Can anybody, by the widest stretch of imagination, say that, if the Minister alters the Bill as he has said he intends to do, in that particular catchment area the principle underlying the Bill will be followed, namely, that representation should follow the amount of contribution to the board? I am at an absolute loss to understand why the Minister should take this attitude on this particular matter, because this power is only permissive. No doubt, we shall argue this further on the Committee stage, and my hon. Friends and I will, no doubt, put forward other arguments to try to convince the Minister.

I turn to the second bone of contention—the method of appointing members of the river boards. Those members to be appointed by county councils and county borough councils are selected by the local authorities on the basis of how much the ratepayers of those authorities contribute to the revenue of the river boards. There may be points of detail concerning that to discuss in Committee. The remaining members of the boards are to be appointed by the Minister to represent drainage boards and fishery interests. The Minister referred to other organisations and bodies which hope for representation on the river boards. I should like to support the remarks which my hon. Friend the Member for Twickenham (Mr. Keeling) made just now about amenities. The Minister did not mention amenities in his speech. I think that definitely amenities ought to be considered during the later stages of the Bill. I know that the Council for the Preservation of Rural England is very anxious in regard to this point. On the other hand, it would be quite impossible to allow to sit on the boards representatives of all the people who hope to be members of the boards under the scheme as it exists today. However, I think there is room for discussion of the matter in Committee.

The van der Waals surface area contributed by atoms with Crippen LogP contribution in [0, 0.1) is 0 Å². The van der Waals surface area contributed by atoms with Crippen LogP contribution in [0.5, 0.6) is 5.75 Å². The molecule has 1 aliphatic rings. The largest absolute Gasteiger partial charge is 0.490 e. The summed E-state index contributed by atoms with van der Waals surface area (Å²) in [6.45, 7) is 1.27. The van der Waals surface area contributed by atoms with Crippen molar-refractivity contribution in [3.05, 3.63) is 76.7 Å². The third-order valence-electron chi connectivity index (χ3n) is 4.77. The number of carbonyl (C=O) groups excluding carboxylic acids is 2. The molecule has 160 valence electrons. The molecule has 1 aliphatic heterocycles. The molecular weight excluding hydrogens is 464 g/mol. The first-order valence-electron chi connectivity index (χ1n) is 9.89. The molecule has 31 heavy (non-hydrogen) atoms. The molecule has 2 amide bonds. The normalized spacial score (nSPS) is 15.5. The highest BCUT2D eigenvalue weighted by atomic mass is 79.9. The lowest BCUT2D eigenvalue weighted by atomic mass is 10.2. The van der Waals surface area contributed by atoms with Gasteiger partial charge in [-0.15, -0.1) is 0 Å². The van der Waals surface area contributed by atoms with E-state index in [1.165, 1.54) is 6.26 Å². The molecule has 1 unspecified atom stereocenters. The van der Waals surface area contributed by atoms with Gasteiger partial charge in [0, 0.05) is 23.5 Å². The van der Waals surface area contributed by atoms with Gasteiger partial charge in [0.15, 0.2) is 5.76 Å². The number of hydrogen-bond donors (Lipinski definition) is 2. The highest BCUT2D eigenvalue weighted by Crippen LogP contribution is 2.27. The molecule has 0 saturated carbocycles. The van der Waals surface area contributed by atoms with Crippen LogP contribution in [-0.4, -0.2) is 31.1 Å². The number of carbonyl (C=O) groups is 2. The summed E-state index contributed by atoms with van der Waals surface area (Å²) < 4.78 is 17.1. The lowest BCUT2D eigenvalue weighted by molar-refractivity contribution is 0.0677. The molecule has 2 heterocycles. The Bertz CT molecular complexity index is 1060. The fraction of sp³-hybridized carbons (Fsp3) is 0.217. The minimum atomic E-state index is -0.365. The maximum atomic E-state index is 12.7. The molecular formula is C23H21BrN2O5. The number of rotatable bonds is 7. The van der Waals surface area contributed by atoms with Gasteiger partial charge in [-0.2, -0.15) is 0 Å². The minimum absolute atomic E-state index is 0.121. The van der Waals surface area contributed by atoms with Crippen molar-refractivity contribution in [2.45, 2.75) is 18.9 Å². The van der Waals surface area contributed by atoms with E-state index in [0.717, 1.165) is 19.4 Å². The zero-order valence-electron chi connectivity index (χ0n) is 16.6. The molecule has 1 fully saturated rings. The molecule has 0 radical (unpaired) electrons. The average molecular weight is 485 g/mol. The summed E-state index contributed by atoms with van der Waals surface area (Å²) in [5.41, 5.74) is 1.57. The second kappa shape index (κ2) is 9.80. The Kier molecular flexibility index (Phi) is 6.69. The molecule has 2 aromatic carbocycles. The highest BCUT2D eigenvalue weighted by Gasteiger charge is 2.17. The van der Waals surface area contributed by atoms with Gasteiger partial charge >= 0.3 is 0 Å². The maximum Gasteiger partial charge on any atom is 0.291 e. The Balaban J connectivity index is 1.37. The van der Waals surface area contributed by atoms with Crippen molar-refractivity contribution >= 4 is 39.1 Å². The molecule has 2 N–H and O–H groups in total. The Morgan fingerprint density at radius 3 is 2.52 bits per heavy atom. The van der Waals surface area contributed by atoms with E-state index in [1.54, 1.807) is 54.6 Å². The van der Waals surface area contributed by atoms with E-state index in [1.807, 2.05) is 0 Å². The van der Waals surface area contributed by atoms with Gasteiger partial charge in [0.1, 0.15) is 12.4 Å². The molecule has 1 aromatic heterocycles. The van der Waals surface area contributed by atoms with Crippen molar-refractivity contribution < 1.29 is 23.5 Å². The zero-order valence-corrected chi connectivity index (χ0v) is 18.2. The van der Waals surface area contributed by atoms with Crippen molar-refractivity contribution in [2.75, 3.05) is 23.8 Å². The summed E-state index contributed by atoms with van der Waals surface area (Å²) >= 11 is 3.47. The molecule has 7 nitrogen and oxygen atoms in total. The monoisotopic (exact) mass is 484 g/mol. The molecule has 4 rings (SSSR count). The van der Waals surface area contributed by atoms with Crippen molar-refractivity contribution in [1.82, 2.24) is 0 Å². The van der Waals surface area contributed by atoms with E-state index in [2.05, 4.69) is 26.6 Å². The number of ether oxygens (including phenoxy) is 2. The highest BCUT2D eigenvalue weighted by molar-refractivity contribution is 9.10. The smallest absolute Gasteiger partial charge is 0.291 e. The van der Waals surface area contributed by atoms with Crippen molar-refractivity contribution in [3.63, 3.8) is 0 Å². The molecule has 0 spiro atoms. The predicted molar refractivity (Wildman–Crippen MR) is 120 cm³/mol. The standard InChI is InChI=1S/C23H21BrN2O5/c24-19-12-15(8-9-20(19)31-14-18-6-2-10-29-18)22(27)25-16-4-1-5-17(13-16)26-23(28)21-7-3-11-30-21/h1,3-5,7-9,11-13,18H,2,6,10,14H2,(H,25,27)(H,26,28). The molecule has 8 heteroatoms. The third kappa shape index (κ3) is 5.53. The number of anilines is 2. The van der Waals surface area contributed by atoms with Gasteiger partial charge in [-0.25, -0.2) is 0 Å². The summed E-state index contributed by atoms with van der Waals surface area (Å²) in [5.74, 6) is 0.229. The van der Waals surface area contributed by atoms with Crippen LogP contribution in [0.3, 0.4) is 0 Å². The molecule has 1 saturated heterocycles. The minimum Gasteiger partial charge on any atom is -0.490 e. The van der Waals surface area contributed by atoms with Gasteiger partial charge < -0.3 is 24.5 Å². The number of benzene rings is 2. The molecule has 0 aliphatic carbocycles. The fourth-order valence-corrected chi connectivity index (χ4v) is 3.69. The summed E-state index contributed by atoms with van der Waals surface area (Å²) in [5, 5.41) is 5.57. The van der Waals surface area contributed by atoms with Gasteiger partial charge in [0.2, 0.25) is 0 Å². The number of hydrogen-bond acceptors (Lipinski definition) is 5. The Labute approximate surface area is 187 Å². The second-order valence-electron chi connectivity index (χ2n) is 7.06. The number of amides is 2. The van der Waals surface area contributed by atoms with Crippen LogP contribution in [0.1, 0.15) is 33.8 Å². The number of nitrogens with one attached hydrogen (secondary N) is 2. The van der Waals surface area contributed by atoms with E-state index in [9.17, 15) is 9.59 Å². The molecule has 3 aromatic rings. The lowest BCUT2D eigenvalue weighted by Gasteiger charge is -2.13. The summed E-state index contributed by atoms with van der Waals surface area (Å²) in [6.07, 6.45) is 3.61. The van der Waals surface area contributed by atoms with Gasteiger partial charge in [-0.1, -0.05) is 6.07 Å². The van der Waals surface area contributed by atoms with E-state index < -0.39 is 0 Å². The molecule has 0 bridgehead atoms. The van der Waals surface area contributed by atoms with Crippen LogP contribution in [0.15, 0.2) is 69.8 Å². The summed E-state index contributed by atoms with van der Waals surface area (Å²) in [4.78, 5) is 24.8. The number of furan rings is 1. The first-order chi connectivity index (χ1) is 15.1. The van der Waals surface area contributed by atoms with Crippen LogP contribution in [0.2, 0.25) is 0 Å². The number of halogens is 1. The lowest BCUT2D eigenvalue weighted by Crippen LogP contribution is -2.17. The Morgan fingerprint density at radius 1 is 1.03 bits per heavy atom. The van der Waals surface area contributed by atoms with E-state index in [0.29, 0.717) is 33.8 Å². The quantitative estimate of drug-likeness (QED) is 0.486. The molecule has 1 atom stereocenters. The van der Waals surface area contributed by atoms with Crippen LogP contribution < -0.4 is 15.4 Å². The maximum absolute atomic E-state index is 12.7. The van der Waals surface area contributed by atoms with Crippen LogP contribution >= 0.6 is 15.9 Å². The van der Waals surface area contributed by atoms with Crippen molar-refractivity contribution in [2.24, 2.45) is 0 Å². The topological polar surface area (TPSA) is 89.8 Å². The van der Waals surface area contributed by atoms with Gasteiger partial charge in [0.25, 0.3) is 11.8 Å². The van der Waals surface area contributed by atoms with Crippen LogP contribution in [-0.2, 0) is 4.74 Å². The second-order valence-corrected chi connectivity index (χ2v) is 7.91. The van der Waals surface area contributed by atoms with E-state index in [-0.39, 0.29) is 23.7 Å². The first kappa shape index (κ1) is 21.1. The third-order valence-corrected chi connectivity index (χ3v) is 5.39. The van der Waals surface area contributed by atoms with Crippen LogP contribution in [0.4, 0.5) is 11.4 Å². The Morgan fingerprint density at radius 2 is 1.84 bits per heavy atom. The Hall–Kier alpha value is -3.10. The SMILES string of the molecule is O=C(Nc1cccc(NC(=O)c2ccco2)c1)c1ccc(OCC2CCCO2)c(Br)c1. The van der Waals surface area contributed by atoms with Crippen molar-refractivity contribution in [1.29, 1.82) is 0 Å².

As far as the drainage and fishery interests are concerned, I am sorry that the Minister did not agree that appointments should be made directly from panels nominated by the interests concerned. I would refer briefly to the fishery interests, because they feel very acutely that, under this Bill, they are to be deprived of a right which they have had up to the present time. Under the Salmon and Freshwater Fisheries Act, 1923, the scope of their representation on fishery boards was increased giving all classes of fishery interests a right to be represented. Under this Bill that will not be the case.